Okay fine, this tasting room person was clearly a different generation and my experience was mediocre enough to not give it a second thought afterward. Expect I live in a world that is centered around the internet and my mind was on the Domain Chandon experience that I just missed out on. Interesting enough — several hours after tweeting about my experience, and even drinking a bottle of their zin at home (saying it was pretty good) I read an article in the Press Democrat about how Korbel is suing Comcast to make Comcast identify “internet customers” who criticized the wine company on Craigslist.
Without turning this post into a debate over freedom of speech or even talking about what was said about Korbel on the postings (read about that in the article), I will say that I think Korbel is going about this all wrong.
This incident happened a year ago and I remember reading it in the Press Democrat, not really thinking too much about it. Untrue (or possibly true) and unflattering things are said about brands online and offline everyday. While I do agree that those who said the slanderous allegations should not be allowed to remain anonymous… It is how a brand handles the negative PR that matters. I think if Korbel simply dismissed the allegations as false than I wouldn’t be here talking about them or my experience in the tasting room (they were playing the Bodyguard soundtrack from the early 90’s). Instead their reaction to the allegations was to sue Comcast to get the names of the people who created the postings, just so they can sue them for slander. This is not a good PR move, it makes them look guilty and it brings on more negative attention.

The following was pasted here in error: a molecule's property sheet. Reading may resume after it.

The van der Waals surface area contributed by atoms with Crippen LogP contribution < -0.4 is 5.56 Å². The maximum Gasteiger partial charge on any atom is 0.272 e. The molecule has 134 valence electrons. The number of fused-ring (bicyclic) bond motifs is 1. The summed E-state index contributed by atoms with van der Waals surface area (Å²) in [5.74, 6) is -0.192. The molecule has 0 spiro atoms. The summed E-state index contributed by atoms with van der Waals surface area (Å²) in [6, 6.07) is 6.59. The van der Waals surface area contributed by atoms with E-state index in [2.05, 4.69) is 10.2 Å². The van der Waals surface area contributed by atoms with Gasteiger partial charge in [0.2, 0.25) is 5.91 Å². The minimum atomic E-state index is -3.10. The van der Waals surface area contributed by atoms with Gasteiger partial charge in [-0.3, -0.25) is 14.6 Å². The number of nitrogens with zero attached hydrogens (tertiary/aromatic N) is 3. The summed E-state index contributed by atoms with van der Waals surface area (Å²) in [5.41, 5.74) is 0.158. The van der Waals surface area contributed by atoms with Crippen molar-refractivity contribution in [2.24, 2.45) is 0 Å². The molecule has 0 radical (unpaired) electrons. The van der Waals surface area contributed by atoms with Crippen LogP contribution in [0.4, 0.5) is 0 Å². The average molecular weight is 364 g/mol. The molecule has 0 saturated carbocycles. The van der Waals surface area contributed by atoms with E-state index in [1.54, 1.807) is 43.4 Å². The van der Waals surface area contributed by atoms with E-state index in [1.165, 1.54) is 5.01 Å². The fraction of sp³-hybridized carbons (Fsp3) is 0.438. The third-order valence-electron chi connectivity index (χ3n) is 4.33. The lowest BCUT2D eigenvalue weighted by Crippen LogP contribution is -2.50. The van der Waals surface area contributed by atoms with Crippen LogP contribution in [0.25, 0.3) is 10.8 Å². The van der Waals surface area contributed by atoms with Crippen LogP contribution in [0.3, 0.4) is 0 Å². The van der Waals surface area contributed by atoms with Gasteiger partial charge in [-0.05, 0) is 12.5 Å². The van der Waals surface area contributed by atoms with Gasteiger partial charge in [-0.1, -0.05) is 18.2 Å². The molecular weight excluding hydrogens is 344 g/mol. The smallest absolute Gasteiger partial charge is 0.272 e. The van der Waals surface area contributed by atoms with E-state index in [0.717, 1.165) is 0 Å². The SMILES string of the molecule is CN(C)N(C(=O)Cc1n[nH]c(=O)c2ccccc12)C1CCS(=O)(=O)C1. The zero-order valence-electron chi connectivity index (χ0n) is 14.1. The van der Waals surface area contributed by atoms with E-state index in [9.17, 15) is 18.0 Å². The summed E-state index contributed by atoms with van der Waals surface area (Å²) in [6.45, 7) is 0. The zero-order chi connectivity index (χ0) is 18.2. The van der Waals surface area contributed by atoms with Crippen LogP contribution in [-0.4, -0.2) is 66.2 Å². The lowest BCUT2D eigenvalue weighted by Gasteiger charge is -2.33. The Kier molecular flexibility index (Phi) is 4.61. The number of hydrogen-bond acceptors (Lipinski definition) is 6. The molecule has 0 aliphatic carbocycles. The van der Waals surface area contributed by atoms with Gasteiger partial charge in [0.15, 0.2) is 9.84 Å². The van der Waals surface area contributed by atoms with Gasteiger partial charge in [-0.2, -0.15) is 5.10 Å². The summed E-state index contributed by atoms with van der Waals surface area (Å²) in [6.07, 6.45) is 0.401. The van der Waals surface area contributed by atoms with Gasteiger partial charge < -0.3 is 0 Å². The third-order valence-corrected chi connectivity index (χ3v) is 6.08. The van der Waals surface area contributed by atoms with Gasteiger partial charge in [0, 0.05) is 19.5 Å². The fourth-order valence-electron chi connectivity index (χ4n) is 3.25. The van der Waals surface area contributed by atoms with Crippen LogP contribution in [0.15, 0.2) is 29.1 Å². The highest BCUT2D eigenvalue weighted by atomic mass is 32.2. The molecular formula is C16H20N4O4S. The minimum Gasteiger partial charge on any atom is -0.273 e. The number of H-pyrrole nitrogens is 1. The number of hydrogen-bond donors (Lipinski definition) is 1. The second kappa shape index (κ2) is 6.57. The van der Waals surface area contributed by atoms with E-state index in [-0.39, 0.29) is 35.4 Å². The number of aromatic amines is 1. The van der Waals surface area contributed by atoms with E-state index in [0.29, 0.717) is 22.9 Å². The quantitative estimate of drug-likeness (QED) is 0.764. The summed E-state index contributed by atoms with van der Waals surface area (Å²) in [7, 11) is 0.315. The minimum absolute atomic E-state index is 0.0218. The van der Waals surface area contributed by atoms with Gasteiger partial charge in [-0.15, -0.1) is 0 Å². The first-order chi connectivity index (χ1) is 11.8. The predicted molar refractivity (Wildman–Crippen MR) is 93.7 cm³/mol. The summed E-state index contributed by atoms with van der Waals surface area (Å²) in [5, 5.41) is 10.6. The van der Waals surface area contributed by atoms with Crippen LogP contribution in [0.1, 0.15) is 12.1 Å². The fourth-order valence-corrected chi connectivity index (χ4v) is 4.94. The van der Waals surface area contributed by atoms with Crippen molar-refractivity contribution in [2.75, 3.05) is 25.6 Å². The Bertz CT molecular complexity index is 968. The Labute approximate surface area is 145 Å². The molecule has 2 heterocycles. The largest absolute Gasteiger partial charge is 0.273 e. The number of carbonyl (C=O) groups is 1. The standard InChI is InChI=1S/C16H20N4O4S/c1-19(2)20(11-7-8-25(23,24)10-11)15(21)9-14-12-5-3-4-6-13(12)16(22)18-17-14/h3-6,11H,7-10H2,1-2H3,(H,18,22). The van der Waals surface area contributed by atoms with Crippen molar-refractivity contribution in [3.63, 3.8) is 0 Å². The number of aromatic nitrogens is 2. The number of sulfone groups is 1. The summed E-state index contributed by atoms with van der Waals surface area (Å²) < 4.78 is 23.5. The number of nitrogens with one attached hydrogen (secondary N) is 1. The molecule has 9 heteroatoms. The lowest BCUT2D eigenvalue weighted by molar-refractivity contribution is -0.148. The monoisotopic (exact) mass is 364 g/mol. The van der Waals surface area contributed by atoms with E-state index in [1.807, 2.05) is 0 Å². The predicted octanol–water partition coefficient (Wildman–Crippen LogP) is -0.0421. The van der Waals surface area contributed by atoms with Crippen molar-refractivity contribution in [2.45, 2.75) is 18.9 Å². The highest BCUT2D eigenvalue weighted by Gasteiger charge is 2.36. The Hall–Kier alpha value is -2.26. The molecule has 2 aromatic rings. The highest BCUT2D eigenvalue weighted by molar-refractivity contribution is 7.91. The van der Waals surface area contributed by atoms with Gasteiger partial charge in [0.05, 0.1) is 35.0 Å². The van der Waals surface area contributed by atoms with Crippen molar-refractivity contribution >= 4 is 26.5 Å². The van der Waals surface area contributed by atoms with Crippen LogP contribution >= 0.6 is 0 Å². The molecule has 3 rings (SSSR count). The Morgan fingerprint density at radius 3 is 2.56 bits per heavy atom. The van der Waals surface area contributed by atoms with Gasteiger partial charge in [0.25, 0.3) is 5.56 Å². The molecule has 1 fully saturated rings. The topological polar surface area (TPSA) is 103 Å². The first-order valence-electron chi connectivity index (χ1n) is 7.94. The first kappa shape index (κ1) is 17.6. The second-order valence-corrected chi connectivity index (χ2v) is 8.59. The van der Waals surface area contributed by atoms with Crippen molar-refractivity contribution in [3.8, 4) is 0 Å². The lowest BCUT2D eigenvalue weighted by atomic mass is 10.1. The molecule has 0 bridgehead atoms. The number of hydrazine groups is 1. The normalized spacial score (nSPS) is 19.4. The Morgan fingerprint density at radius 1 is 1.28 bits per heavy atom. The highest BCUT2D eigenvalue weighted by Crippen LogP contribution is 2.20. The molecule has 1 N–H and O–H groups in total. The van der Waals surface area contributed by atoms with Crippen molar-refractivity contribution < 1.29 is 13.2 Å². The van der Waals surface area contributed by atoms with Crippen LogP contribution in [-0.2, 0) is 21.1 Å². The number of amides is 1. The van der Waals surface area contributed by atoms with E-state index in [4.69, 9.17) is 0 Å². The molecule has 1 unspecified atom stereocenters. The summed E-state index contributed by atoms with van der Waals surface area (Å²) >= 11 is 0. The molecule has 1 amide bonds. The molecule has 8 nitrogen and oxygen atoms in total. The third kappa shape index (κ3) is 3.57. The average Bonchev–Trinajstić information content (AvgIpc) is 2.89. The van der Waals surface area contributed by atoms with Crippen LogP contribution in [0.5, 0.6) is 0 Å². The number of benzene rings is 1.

This got me thinking about Korbel and if they even have an online strategy…. It isn’t like I hear that much about Korbel within the wine-blogging community and in my daily marketing promotions emails. Their website, though saying brand new, is already out of date and to have their flash version open in another screen is not only unnecessary, it is annoying.
It is interesting that their site has a forum that currently isn’t working. Their Perfect Proposal Promotion link is currently not working as well.
Altogether, my perceived image of them is that they are out of date, and Korbel people, if you are reading this (which I hope you are because it means you at least have done something right online aka Google Alerts) these are not allegations, just one person’s experience at your beautiful, yet boring tasting room. I am a fan, especially of your blanc de noir sparkling wine. And, hey, if you need some online publicity help, call me… It is what I do.
Everyone who is “online” knows all about what Tony Hsieh the CEO of Zappos is doing via Twitter to create a brand personality based on human interaction and honestly.
Just today, I read a great article about Bill Taylor‘s visit to the Zappos headquarters in Las Vegas in which he describes what new employees have to go through to work there.
Zappos hires new employees, provides a four-week training period that immerses them in the company’s culture.
Then, a week into training, Zappos offers them $1,000 to quit…. Why? According to the article, it is because if the employee takes the money, then they are not the type of person they want working there anyways….
Coming from an ex-Starbucks employee, I can easily say that other companies in the customer service industry need to pay attention to what Zappos is doing. Their obsession with customer service has turned them into a billion dollar company. Their continuation of their free shipping , easy to use 800 number and free return service is a welcome change from Best Buys’ new policy of not being able to return items when you lost your receipt and paid cash or numerous amount of time spent on hold with AT&T.
My favorite quotes from the article:
“So the value proposition is a winner. But it’s the emotional connection that seals the deal.”
“Companies don’t engage emotionally with their customers—people do.”